March 14, 2009

Neuroscience and the Soul

Just spotted this letter published in the Feb 27 issue of Science. It addresses matters raised by non-materialist neuroscientists the Intelligent Design lobby about mind/body duality. I'm adding it here to my blog since this issue is one in which I am likely to participate in the future and so I would like to log as many instances of this "culture war" as possible. It is a hard task, but the logic of this letter is quite hard to refute in my opinion.

Neuroscience and the Soul

Science and religion have had a long relationship, by turns collegial and adversarial. In the 17th century Galileo ran afoul of the Church's geocentrism, and in the 19th century Darwin challenged the biblical account of creation. The breaches that open at such times often close again, as religions determine that the doctrine in question is not an essential part of faith. This is precisely what happened with geocentrism and, outside of certain American fundamentalist Christian sects, evolution. A new challenge to the science-religion relationship is currently at hand. We hope that, with careful consideration by scientists and theologians, it will not become the latest front in what some have called the "culture war" between science and religion. The challenge comes from neuroscience and concerns our understanding of human nature.

Most religions endorse the idea of a soul (or spirit) that is distinct from the physical body. Yet as neuroscience advances, it increasingly seems that all aspects of a person can be explained by the functioning of a material system. This first became clear in the realms of motor control and perception (1, 2). Yet, models of perceptual and motor capacities such as color vision and gait do not directly threaten the idea of the soul. You can still believe in what Gilbert Ryle called "the ghost in the machine" (3) and simply conclude that color vision and gait are features of the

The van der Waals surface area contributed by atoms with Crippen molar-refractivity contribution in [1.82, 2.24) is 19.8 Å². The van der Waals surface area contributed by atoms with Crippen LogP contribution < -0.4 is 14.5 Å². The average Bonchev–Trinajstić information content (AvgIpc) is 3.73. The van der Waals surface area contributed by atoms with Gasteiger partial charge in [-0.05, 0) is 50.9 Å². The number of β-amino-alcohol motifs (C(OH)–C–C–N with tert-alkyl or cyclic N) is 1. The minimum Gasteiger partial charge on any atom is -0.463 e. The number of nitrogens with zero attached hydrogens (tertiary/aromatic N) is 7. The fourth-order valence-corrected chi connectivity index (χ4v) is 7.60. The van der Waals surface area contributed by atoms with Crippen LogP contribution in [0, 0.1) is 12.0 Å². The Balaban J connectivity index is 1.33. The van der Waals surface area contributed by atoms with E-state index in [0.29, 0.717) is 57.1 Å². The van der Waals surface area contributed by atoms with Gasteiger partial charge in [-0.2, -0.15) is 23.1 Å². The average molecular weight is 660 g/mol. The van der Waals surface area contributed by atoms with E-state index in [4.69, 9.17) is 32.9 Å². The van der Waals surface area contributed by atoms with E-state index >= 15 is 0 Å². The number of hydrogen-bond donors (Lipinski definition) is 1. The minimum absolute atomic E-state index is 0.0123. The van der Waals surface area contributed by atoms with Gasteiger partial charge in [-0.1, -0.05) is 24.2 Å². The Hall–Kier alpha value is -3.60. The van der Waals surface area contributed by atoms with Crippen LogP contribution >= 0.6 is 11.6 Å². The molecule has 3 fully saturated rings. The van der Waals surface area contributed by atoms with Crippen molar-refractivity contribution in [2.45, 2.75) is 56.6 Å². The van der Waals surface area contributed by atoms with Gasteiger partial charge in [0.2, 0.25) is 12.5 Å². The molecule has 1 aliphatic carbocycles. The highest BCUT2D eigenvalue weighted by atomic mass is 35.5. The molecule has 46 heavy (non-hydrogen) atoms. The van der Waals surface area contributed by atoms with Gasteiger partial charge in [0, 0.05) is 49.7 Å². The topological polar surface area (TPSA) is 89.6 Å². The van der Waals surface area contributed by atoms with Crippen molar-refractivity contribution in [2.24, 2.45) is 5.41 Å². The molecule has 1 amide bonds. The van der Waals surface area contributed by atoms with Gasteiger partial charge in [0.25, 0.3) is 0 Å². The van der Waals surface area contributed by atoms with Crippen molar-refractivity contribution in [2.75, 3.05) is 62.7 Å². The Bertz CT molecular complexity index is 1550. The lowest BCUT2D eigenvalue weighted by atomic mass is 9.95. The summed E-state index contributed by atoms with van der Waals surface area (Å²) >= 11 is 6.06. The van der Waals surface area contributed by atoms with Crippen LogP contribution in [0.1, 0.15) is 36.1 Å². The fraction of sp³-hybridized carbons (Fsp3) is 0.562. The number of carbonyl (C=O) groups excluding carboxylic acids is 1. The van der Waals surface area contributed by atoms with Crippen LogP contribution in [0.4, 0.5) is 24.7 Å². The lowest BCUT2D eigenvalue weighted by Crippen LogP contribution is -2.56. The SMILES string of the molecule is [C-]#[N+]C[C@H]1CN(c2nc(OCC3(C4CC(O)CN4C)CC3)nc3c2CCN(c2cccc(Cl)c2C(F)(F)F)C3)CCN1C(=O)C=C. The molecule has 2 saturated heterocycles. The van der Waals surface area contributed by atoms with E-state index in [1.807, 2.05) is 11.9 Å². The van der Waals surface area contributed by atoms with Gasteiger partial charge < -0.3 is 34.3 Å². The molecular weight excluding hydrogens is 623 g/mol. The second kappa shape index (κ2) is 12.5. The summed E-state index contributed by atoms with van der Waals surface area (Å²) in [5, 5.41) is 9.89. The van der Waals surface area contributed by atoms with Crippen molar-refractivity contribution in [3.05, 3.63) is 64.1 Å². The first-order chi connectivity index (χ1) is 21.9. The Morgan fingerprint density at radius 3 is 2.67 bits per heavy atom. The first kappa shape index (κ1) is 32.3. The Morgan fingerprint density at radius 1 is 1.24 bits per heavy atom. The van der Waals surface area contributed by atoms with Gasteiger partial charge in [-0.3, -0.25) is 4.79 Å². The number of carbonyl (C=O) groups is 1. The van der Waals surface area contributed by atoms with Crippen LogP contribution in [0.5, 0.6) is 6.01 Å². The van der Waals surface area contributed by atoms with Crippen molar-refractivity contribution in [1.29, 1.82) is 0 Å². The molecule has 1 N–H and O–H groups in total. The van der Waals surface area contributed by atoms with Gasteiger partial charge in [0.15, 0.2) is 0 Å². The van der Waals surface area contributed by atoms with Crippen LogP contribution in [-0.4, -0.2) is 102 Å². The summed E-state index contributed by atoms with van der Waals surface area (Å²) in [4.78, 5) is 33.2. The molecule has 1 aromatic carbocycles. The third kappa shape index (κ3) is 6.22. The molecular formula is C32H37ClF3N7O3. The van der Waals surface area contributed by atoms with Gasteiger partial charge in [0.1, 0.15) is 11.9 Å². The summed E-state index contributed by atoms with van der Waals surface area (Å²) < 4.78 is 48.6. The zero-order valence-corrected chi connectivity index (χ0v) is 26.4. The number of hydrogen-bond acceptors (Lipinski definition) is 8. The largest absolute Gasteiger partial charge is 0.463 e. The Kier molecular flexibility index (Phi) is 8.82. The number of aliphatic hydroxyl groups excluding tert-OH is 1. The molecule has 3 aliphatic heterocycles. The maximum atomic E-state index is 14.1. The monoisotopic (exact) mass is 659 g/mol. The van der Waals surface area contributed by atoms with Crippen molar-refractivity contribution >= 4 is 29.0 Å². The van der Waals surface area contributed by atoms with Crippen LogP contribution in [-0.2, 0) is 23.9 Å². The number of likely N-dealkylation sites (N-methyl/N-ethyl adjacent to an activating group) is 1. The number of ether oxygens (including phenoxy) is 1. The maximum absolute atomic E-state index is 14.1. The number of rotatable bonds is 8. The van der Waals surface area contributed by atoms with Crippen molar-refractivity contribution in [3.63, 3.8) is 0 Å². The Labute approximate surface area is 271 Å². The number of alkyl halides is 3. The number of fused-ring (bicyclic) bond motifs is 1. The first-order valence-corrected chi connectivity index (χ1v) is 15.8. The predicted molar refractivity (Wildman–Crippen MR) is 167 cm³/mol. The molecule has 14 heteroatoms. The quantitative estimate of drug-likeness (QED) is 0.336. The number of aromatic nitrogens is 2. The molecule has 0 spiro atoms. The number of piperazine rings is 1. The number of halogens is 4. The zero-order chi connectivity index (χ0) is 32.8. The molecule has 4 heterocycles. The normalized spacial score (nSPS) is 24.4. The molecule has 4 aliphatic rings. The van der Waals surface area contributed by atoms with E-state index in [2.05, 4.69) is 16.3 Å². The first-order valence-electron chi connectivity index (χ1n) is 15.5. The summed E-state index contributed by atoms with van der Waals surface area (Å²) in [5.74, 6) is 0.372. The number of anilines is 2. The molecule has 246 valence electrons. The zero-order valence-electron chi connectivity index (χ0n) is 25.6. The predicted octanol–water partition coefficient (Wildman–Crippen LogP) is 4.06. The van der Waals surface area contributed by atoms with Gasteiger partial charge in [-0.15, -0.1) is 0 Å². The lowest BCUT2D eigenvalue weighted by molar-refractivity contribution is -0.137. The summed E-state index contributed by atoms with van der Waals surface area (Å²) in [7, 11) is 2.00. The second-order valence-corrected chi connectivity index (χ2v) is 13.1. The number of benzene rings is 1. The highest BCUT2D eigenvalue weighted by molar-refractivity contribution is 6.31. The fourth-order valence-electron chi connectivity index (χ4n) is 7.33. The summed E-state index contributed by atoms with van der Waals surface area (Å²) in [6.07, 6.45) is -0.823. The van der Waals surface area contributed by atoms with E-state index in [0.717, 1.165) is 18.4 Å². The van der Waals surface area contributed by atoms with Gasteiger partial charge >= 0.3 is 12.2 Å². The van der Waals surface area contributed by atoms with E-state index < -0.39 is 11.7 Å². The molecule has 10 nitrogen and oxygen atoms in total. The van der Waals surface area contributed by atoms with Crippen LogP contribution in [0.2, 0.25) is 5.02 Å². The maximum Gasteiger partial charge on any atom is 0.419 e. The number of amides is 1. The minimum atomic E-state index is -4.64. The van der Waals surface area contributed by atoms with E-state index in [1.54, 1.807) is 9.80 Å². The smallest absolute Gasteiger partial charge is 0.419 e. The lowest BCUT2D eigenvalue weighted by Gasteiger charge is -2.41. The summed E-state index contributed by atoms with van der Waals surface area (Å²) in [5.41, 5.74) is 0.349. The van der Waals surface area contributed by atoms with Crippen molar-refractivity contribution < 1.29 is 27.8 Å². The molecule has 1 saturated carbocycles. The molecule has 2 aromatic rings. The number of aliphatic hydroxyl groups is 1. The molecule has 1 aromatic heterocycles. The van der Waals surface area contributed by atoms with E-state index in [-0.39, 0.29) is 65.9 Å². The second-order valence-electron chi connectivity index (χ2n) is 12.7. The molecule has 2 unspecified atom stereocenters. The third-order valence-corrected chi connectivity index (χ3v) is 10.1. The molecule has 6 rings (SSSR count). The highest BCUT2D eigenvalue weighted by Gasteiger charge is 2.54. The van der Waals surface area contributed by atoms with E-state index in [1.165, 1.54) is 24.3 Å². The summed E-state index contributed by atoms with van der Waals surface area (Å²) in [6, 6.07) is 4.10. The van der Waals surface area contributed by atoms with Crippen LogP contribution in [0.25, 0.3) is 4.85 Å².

machine rather than the ghost.

However, as neuroscience begins to reveal the mechanisms underlying personality, love, morality, and spirituality, the idea of a ghost in the machine becomes strained. Brain imaging indicates that all of these traits have physical correlates in brain function. Furthermore, pharmacologic influences on these traits, as well as the effects of localized stimulation or damage, demonstrate that the brain processes in question are not mere correlates but are the physical bases of these central aspects of our personhood. If these aspects of the person are all features of the machine, why have a ghost at all?

By raising questions like this, it seems likely that neuroscience will pose a far more fundamental challenge than evolutionary biology to many religions. Predictably, then, some theologians and even neuroscientists are resisting the implications of modern cognitive and affective neuroscience. "Nonmaterialist neuroscience" has joined "intelligent design" as an alternative interpretation of scientific data (4). This work is counterproductive, however, in that it ignores what most scholars of the Hebrew and Christian scriptures now understand about biblical views of human nature. These views were physicalist, and body-soul dualism entered Christian thought around a century after Jesus' day (5, 6).

To be sure, dualism is intuitively compelling. Yet science often requires us to reject otherwise plausible beliefs in the face of evidence to the contrary. A full understanding of why Earth orbits the Sun (as a consequence of the way the solar system was formed) took another century after Galileo's time to develop. It may take even longer to understand why certain material systems give rise to consciousness. In the meantime, just as Galileo's view of Earth in the heavens did not render our world any less precious or beautiful, neither does the physicalism of neuroscience detract from the value or meaning of human life.

Martha J. Farah*
Center for Cognitive NeuroscienceDepartment of Psychology
University of Pennsylvania
Philadelphia, PA 19104, USA

*To whom correspondence should be addressed. E-mail: mfarah@psych.upenn.edu

Nancey Murphy
School of Theology
Fuller Theological Seminary
Pasadena, CA
91182, USA

References

1. M. Jeannerod, The Cognitive Neuroscience of Action (Wiley-Blackwell, Hoboken, NJ, 1997).
2. M. J. Farah, The Cognitive Neuroscience of Vision (Wiley-Blackwell, Hoboken, NJ, 2000).
3. G. Ryle, The Concept of Mind (Univ. of Chicago Press, Chicago, 1949).
4. M. Beauregard, D. O'Leary, The Spiritual Brain: A Neuroscientist's Case for the Existence of the Soul (HarperCollins, New York, 2007).
5. N. Murphy, Bodies and Souls, or Spirited Bodies? (Cambridge Univ. Press, Cambridge, 2006).
6. J. B. Green, Body, Soul, and Human Life (Baker, Grand Rapids, MI, 2008).

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